Parkinson’s disease is most common among older people, with most sufferers age 50 and above. Along with other neurodegenerative disorders, such as Huntington’s disease, it provides promising therapeutic targets for cannabinoid medications, especially since treatment options for these severe conditions are limited.
Parkinson’s disease is a progressive neurodegenerative disease caused by the loss of neurons that produce the neurotransmitter dopamine within a small region in the mid-brain called the substantia nigari.
Reduced levels of dopamine interfere with coordination and motor function. The precise reason these dopamine-producing neurons are lost in Parkinson’s disease is unknown, although inflammation and hereditary factors are thought to be partially responsible. The classic symptoms of Parkinson’s disease are muscular rigidity, tremors, and slowness of movement. These symptoms result from decreased stimulation of the brain’s motor cortex caused by insufficient dopamine formation and action. The traditional drug treatments for Parkinson’s disease are levodopa and carbidopa. Levodopa is converted to dopamine in the brain, and carbidopa prevents levodopa from degrading before it reaches the brain. The use of levodopa can result in a severe side effect; another movement disorder called dyskinesia, which produces unusual or uncontrolled movement of the mouth, tongue, face, head, neck, arms, and legs.
The effectiveness of medicinal cannabis in treating Parkinson’s disease is inconclusive, although observational studies and surveys appear promising. In 2004 a study at the Prague Movement Disorder Center indicated that more than half of the Parkinson’s disease patients noticed subjective improvement.
In 2013, at the 17th annual convention of The International Congress of Parkinson’s Disease and Movement Disorders, Israeli researchers presented an observational study of patients using cannabis to control motor symptoms. The effects of medical cannabis on these patients’ Parkinson’s disease were evaluated using the Unified Parkinson’s Disease Rating Scale (UPDRS). The patients’ non-motor symptoms and cannabis side effects were also assessed. There was an overall 30 percent improvement in the patients’ average UPDRS scores. Analysis of different motor symptoms revealed significant improvement for tremors, rigidity, and slowness of movement. Cannabis inhalation had no effects on the patients’ posture. In addition, there was a substantial improvement in pain scores after inhaling cannabis. Patients’ tended to report drowsiness as a side effect.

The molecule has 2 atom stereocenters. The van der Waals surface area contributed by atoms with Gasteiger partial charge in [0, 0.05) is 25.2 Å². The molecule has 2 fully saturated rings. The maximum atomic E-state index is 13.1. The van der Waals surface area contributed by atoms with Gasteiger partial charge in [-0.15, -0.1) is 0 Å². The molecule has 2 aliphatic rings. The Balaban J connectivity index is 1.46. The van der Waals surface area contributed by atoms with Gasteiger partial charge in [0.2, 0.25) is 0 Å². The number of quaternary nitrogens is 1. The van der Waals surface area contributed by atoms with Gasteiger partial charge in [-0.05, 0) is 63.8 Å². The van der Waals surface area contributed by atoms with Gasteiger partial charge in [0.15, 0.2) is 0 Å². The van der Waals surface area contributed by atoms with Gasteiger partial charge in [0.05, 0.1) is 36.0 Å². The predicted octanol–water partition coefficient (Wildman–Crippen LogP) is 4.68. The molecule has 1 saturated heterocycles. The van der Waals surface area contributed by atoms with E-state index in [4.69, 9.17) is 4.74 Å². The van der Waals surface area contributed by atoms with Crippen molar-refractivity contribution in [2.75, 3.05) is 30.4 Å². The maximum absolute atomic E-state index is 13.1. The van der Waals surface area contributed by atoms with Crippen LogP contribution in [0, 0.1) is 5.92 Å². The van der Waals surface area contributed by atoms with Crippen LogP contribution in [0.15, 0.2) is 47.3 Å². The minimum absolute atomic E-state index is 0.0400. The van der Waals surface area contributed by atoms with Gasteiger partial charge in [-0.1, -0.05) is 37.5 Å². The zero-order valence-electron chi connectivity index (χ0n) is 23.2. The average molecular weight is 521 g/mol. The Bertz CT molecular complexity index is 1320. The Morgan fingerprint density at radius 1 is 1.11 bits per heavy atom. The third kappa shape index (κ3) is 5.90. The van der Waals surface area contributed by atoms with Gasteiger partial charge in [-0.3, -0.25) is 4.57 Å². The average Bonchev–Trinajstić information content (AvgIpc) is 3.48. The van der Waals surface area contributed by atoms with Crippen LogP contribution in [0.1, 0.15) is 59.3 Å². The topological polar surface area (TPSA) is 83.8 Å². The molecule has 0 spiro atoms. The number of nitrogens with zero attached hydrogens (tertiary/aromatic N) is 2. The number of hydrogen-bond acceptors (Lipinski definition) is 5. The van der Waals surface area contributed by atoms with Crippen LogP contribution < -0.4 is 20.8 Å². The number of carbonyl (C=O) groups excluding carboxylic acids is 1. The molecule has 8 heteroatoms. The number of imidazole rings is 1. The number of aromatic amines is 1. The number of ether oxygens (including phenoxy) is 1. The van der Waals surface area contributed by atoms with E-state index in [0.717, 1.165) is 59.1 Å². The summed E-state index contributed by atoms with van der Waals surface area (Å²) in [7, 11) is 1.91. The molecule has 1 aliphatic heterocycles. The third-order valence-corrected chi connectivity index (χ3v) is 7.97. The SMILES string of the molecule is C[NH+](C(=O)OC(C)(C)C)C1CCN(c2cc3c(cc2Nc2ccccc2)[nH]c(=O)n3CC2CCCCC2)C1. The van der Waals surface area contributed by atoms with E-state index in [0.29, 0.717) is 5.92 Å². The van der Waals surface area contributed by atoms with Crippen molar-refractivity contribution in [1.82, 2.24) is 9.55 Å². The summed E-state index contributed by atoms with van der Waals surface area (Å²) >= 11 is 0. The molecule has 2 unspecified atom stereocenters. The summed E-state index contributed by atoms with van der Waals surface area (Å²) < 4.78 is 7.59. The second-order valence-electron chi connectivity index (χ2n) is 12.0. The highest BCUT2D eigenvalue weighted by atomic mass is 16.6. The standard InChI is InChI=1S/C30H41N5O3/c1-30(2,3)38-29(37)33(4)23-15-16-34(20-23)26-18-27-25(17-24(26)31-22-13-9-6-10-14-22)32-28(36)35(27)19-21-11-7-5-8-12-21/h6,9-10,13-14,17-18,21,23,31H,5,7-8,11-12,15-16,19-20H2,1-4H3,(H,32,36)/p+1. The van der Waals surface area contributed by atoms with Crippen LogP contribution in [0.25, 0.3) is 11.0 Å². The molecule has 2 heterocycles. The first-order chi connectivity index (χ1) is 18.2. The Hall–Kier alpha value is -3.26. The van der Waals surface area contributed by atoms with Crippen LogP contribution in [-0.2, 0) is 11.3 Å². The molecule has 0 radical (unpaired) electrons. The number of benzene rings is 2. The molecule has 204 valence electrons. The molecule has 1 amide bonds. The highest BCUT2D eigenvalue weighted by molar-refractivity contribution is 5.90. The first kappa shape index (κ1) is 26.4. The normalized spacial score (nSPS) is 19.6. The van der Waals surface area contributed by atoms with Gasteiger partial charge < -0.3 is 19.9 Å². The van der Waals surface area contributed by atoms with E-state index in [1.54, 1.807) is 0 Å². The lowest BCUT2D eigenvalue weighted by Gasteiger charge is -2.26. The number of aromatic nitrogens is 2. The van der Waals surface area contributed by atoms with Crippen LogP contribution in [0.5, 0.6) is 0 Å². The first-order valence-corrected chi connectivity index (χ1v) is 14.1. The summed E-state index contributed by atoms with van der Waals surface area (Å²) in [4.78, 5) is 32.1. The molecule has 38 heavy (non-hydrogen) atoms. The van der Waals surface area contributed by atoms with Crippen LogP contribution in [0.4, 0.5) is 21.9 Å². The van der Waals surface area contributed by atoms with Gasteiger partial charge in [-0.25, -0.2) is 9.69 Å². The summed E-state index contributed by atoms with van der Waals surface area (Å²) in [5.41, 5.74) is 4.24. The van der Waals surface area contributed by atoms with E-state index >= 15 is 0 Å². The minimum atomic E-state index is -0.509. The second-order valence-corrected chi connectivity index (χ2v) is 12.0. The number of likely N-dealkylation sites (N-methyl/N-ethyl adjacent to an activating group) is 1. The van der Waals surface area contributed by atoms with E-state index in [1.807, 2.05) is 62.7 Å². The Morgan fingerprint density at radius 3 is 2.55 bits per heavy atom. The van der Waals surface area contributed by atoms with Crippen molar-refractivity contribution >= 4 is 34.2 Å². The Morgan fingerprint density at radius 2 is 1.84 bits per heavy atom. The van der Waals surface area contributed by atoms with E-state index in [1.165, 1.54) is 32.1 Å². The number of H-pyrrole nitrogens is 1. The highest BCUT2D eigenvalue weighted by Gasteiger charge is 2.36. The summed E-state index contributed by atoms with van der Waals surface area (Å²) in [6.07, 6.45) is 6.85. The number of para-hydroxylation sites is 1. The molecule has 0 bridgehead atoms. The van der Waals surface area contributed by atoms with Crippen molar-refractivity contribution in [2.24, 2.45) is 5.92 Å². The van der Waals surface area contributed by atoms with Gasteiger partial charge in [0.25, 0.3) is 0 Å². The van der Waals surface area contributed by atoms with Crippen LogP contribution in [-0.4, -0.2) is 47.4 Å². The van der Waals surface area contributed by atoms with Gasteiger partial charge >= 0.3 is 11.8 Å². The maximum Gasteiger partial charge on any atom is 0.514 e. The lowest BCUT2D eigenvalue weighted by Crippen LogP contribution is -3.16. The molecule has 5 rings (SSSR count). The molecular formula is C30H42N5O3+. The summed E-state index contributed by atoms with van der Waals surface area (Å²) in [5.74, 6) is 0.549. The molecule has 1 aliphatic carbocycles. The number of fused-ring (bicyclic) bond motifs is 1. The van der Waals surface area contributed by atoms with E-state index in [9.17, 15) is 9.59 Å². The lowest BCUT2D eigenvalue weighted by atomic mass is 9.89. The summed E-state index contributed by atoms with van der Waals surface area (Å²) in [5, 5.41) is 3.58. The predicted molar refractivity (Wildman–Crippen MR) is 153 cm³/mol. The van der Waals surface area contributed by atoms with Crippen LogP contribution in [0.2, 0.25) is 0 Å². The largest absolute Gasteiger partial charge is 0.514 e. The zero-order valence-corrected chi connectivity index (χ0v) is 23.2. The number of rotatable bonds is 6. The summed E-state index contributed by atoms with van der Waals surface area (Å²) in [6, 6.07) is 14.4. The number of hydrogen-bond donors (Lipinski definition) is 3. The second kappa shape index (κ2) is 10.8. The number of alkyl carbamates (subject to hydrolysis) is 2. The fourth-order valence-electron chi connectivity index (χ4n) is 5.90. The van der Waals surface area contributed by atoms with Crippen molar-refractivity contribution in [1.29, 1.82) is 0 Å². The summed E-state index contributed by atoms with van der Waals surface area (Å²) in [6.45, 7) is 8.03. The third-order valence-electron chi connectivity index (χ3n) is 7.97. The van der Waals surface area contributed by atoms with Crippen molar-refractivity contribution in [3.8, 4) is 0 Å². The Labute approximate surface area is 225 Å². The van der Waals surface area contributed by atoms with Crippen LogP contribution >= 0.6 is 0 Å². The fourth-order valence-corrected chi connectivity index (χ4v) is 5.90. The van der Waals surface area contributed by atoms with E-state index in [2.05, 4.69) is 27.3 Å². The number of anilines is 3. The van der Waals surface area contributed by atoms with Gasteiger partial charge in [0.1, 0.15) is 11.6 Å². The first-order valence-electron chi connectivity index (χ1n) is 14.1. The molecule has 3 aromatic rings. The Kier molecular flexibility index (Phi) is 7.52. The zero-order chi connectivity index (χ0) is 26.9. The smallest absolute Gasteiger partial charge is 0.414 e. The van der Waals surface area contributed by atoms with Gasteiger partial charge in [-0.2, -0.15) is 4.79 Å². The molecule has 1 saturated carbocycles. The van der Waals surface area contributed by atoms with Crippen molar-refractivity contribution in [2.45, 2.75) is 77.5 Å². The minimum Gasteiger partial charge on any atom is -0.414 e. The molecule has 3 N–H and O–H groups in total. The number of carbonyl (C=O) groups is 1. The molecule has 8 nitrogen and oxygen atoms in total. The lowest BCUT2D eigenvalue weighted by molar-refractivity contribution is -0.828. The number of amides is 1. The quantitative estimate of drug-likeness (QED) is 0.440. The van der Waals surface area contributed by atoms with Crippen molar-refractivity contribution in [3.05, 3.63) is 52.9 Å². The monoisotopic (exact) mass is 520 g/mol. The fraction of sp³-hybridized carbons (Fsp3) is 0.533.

Recent evidence indicates the minor cannabinoids may be of more value than THC in treating Parkinson’s. THCv has been shown to provide neuroprotection and symptom relief in animal models of Parkinson’s disease. THCv cannabis is still extremely rare in the United States, but that is likely to change over the next few years. I have a cultivator friend in Minnesota that is currently targeting that particular molecule.
Molecules to target Parkinson’s disease.
High CBD and THCv strains are most appropriate for their potential neuroprotective properties. Myrcene would be the indicated terpene because it changes the permeability of the cell membranes to allow for better absorption of these cannabinoids into the brain.
Dosing for Parkinson’s disease
Since little clinical research has been done, care should be taken with cannabis dosage for Parkinson’s disease. However, based on other similar conditions, it is likely that low-dose therapies would be most appropriate.
Methods of ingestion
Vaporized and sublingual ingestion of cannabis are the primary delivery techniques for most Parkinson’s disease patients. These methods seem promising.